Even if you don’t recognise the name, you’ll have seen the pictures: the two courses of Barnbougle (Dunes and Lost Farm) are renowned the world over for their dramatic coastal setting. Dunes is the forerunner, opening in 2004 – Tom Doak was so captivated by the otherworldly feel of the landscape and coastline, he set out to create a Celtic links-style course. Sister course Lost Farm had so much good material for golf that it didn’t stop at 18 holes, squeezing in two extras – 13A and 18A, the first ‘too good to leave out’ and the latter a bonus at the end. In terms of food and drink, you’re spoilt. The vineyards in Tasmania are often too small for international export, so you get the best drops in-state, and award-winning single malts, too. As for produce, Tasmania is Australia’s real gourmand state. It’s here you get the abalone, mussels, oysters, crabs and lobsters lapping up the icy cool Tasman, and it’s also here you get rich fertile farmland. Queensland might be tropical, but Tasmania produce has proper flavour, and the Lost Farm restaurant kitchen takes the best of what it has to offer. They know what they’re doing, too, because the golf courses are only a small patch of unfarmable land on the family-owned 5,200ha property. The rest of it is used for growing a huge chunk of the state’s potatoes and keeping 5,000 head of cattle. They have their own herb and veg patch on the golf course, and anything they don’t grow or rear they get from their fellow farmers. What to eat? Oysters with raspberry vinegar and shallots and, of course, the farm’s own 500g rib-eye.

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Travel Details

Eat at: Lost Farm for modern Australian.


Budersand Sylt Germany

Not even 20km off the coast of northern Germany you’ll find Sylt island, home to 20,000 or so people. Once part of Denmark, now German, and linked to the mainland by a causeway, its main attractions are the 40km-long sandy beach (and the surfing that goes with it), 150 species of plants (45 per cent of which are threatened species), 600 species of butterflies and an incredibly good golf course. Budersand Sylt was built on a former military base on a piece of land full of natural sand dunes by the then-unknown German designer Rolf-Stephan Hansen. So seamlessly did he blend the course amid the beauty of the landscape, that it would hardly have ruffled a feather of any of the numerous species of bird that reside there. For low and high handicappers alike, the shared enemy is the weather, whipping in wildly to send balls awry, and the sand, which awaits at every turn. The restaurant has decided to head to its ancestors for inspiration rather than its current masters, with Nordic fusion being the chef’s choice of direction. At Restaurant KA13 we have painfully delicate and pretty plates from German chef Felix Gabel, some arranged with tweezer-like precision. The fusion takes in all nations, however, hence we have Faroe Islands salmon with saké raisins and rocket bacon sauce, venison fillet with teriyaki jus, sweet potato, cashew and grilled mango and, for the sweet-toothed, marinated blueberry sorrel sorbet with liquorice chocolate. There’s also a brilliant tasting menu, on which highlights include turbot with pear, foie gras, celery and lime leaf sauce, and pigeon with banana.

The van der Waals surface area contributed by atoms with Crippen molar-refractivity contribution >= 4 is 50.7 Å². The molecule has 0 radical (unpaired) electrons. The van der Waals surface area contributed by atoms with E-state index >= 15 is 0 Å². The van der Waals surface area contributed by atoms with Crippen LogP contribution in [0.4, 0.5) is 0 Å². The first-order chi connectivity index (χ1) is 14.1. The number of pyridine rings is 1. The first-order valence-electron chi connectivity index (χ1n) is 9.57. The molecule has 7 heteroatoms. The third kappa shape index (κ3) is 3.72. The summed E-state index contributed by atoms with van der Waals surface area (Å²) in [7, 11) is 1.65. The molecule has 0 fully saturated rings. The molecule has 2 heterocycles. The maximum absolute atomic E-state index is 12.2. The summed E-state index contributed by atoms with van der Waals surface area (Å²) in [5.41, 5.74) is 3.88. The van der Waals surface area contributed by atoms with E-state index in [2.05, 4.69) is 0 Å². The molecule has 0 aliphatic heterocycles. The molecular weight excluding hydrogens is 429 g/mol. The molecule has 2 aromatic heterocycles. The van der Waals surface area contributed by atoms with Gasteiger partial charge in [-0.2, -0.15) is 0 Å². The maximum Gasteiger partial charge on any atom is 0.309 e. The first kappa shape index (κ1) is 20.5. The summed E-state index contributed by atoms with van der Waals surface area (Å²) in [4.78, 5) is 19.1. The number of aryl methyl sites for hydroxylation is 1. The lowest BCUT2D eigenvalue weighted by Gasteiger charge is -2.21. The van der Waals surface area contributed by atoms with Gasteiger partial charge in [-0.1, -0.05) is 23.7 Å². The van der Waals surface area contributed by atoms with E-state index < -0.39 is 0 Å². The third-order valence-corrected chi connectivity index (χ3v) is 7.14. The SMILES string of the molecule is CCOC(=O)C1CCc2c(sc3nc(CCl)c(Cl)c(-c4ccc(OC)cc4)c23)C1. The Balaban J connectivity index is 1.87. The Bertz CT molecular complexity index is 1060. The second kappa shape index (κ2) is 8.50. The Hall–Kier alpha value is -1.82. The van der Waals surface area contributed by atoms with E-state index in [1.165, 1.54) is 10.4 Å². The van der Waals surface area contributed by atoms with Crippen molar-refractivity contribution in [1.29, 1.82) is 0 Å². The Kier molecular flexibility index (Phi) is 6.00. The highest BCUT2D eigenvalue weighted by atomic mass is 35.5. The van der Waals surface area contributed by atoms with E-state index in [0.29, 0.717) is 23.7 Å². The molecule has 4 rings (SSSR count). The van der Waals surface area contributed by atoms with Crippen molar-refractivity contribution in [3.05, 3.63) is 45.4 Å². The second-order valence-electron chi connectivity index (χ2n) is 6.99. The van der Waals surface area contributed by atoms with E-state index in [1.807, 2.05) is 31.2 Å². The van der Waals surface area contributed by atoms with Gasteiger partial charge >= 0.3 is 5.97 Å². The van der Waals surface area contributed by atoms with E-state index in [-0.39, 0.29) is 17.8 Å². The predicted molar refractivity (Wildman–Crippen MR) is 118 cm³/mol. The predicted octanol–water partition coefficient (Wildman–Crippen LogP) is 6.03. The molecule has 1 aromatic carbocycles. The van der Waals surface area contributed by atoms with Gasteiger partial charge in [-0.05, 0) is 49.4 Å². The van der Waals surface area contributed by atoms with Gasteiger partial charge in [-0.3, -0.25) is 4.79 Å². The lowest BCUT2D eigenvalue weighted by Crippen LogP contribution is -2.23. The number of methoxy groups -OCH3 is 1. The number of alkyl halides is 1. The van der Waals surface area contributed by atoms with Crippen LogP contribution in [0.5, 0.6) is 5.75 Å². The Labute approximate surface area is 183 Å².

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Travel Details

Eat at: Restaurant KA13 for Nordic Fushion.


Argentario Tuscany, Italy

Tuscany and golf are made for each other. The climate, the landscape, the potential for spectacular 19th holes, it’s all here. Argentario Golf Resort brings all of those elements together in the best possible fashion. Based on what was once an island but has now being linked back to the mainland with three causeways, all of the natural attributes you’d hope for from Tuscan golf reside here. What it gives in scenery, however, it takes from your scorecard. The dramatic change in gradient on the fairways, coupled with small and, at times, over-protected greens make it hard for anyone trying to record a good score to do so, but, as is often the case in travellers’ golf, the views make up for it. So, too, does what lies beyond the 18th hole. The resort’s Dama Dama only heads to the best local producers for supplies, often not even needing to go that far as its own fruit and vegetable patch will suffice. If you only had their local extra virgin olive oil and crusty, homemade bread, you’d be happy. But chef Riccardo Cappelli has worked with Michelin- starred chefs throughout his career and knows how to get the best out of the region’s seafood and meat, so you can’t really go wrong with whatever you choose.

3659 Fois Gras Filled Quail Saffron Potato Cream Sweet And Sour Onion Quaglia Ripiena Con Foie Gras Su Crema Di Patate Allo Zafferano E Cipolla Agrodolce

Travel Details

Eat at: Restaurant Dama Dama for classic Mediterranean.


Monte Rei Algarve, Portugal

Monte Rei is consistently ranked the best golf course in Portugal, which is no small feat given the high concentration of quality courses in a comparatively small area. This is the Algarve, but a world away from Albufeira, even though it’s just an hour east, and it’s as secluded and serene as any course you’re likely to play. The Atlantic Ocean laps at the sandy shores nearby, while the Serra do Caldeirão mountains give it a fitting backdrop – not that you need to look beyond the course for beauty. Jack Nicklaus is responsible for this 6,567m, par 72, and he didn’t hold back on the water when he brought his ‘signature’ design to Portugal – it features on 11 of the 18 holes. The par-3 14th makes the most of it, with the lake the only route to take. Similarly, the 18th is fiercely protected: water on two sides, unforgiving rough on another and only a narrow fairway route, and that half-covered with sand. Perhaps fittingly given the amount of time you’ll have spent near water, the restaurant to head to afterwards specialises in seafood. The menu is pretty much a who’s who of ocean dwellers: clams, crabs, cockles, barnacles, crab, hake, mackerel, scallops and John Dory are just some of the crustacea and fish the chef manages to squeeze into his £115 Flora and Fauna tasting menu. Whether indecisive or a work of genius, or both, it’s spectacular eating.

Salada Coderniz

Travel Details

Eat at: Vistas for seafood.